2024 Honorees

Laura Thompson

CEO and Co-founder

“Our motto is to unite Indigenous and non-Indigenous people through fashion and a cause.”


Tell us about your company and role.

Clothing The Gaps is an Aboriginal social enterprise and B-Corp that has become one of Australia’s largest Aboriginal-owned and operated clothing labels. Our motto is to unite Indigenous and non-Indigenous people through fashion and a cause.

My co-founder and I first witnessed the power of fashion to create social change when we saw the impact Aboriginal-designed merchandise had on encouraging members of the Indigenous community to attend our programs and adopt healthy lifestyle behaviours.

How would you describe yourself?

As a proud Gunditjamara woman, I’ve never felt more self-determined than I have in business. Business has given me the freedom to be my silly self, to experiment, to be creative, to set my own goals and chase down opportunities based on my own values and interests.  I would say I have a continuous improvement mindset. What I mean by this is that the work is never done! You often hear me at work saying “we’re getting there”. It wasn’t until a team member pointed this out, I realised that we never actually get there because I am always looking for how we can constantly continue to strive to be better! It helped me see I need to celebrate the small wins along the way.

What qualities do you think a successful founder needs to have?

Founders must be passionate about their product or service if they’re going to be motivated to keep pushing through challenging times. If I were selling tees that didn’t spark conversations and support First Nations people and causes important to them, I’d be unmotivated and out!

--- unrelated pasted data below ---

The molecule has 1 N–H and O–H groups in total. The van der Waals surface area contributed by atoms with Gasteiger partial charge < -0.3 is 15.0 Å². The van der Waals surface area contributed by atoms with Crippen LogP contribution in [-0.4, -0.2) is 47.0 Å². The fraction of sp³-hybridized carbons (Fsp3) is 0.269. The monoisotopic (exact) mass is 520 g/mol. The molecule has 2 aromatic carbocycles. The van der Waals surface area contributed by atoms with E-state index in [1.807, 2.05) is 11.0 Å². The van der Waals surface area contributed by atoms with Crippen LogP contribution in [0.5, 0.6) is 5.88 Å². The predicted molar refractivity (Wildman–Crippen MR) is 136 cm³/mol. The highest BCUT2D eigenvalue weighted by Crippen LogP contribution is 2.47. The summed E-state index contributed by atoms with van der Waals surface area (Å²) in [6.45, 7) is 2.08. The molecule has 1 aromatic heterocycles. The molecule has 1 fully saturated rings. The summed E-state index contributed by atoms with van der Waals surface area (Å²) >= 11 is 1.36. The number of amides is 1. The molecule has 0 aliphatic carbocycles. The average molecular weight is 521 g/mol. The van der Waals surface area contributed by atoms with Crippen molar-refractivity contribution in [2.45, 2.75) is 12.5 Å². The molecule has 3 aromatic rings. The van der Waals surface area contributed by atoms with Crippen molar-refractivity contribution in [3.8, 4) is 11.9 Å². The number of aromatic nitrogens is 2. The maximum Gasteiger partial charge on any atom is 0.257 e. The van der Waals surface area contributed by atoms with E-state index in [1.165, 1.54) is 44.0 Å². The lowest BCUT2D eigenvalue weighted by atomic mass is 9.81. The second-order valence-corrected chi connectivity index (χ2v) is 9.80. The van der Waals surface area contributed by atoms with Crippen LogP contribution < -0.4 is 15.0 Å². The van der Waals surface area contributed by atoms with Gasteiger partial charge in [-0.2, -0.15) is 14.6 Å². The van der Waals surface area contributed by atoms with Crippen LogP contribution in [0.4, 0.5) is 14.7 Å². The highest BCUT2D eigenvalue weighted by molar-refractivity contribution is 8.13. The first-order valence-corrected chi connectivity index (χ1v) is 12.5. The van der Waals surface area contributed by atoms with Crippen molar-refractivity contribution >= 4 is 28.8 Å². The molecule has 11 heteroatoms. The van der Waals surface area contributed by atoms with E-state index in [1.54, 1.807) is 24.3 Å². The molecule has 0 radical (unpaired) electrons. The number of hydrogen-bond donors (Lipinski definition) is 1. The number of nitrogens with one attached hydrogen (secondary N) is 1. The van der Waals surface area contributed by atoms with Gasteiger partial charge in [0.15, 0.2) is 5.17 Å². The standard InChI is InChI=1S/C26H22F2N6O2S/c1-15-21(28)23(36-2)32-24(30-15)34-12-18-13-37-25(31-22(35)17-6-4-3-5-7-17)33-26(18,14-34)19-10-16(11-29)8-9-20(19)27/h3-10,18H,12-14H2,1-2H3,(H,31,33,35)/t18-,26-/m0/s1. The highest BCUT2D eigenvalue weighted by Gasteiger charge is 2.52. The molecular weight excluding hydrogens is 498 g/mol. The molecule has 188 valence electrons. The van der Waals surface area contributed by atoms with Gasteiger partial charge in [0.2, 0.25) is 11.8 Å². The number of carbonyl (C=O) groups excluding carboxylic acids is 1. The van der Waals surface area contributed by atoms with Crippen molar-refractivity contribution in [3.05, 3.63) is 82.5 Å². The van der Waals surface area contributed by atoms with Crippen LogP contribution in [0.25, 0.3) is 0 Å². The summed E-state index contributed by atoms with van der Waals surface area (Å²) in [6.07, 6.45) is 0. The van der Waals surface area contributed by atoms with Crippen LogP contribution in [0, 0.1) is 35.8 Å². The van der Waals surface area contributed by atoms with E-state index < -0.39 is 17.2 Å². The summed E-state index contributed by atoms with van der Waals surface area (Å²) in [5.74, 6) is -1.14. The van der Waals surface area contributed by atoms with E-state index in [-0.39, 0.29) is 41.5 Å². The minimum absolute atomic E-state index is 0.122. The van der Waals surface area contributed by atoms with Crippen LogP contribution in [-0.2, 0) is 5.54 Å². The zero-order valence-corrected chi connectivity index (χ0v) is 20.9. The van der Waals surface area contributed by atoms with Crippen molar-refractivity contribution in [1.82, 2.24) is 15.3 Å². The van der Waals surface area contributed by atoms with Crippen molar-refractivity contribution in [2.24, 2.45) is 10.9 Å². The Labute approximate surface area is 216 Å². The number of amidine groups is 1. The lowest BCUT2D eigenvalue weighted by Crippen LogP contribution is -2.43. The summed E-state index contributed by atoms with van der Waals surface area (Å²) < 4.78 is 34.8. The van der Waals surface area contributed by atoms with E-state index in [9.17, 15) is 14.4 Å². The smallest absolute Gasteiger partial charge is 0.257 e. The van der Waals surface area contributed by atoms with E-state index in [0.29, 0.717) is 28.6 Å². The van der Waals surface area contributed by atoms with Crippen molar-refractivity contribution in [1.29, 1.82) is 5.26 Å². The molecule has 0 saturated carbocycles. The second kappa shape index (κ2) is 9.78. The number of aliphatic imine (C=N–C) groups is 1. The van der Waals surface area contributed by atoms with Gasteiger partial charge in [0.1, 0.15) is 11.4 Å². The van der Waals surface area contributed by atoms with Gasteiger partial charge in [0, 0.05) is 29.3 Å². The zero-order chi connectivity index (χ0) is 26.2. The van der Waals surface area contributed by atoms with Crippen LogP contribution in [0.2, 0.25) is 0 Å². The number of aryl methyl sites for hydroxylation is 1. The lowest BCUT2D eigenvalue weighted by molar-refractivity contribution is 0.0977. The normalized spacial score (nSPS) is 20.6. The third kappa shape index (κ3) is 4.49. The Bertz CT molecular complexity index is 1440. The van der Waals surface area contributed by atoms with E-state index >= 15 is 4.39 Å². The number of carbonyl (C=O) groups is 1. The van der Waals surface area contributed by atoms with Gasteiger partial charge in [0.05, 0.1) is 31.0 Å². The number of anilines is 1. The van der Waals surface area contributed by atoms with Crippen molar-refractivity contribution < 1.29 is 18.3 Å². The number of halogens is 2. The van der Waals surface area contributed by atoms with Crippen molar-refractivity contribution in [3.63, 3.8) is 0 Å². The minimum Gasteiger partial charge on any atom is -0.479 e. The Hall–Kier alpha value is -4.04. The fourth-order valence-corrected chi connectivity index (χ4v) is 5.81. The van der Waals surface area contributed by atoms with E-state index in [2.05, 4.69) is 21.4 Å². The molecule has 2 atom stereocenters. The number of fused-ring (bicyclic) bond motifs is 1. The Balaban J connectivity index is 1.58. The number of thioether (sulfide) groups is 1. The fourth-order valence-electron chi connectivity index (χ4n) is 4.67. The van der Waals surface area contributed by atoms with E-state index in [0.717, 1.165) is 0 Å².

Founding a business is one the hardest and most rewarding things you will ever do in your lifetime and founders need to stand for their values and make a difference.

What has been your biggest professional success so far?

My biggest professional success so far was when Clothing The Gaps spearheaded the ‘Free The Flag’ campaign for over two years. After being served with a ‘cease and desist’ notice for using the Aboriginal flag on our clothing. This brand advocacy resulted in finally liberating the iconic flag from copyright restrictions enabling it to be available for public use. 

Pattern art Pattern art

What causes are you most passionate about?

I am passionate about many things but First Nations justice and truth telling are my priorities. Clothing The Gaps is also supporting the ‘Our Island Our Home’ campaign which focuses on the impact climate change has on the Torres Strait Islander Communities and where rising sea levels are already threatening homes and damaging fresh water supplies, crops, burial grounds, and sacred cultural sites.

What do you think is the biggest challenge facing eCommerce brands?

I think the biggest challenge right now would be the impact of the cost-of-living crisis on consumer spending. People are thinking twice about if they really “need” another tee in their wardrobe. Now it’s a case for brands to rethink strategies and refocus to align with a changing consumer mindset.

What's your favorite loyalty program or subscription offering from an eCommerce brand?

This question is a tricky one for me because I am constantly choosing to buy from First Nations businesses and don’t recall any of them having a loyalty program as yet. Overall though, I do believe loyalty can also be built on shared values of social responsibility, sustainability, and quality rather than just traditional rewards programs.

What do you geek out over?

Is it weird that I geek out over Shopify plugins and emojis? If you see a post on Clothing The Gaps with lots of emojis, you can guarantee that it was me who posted it!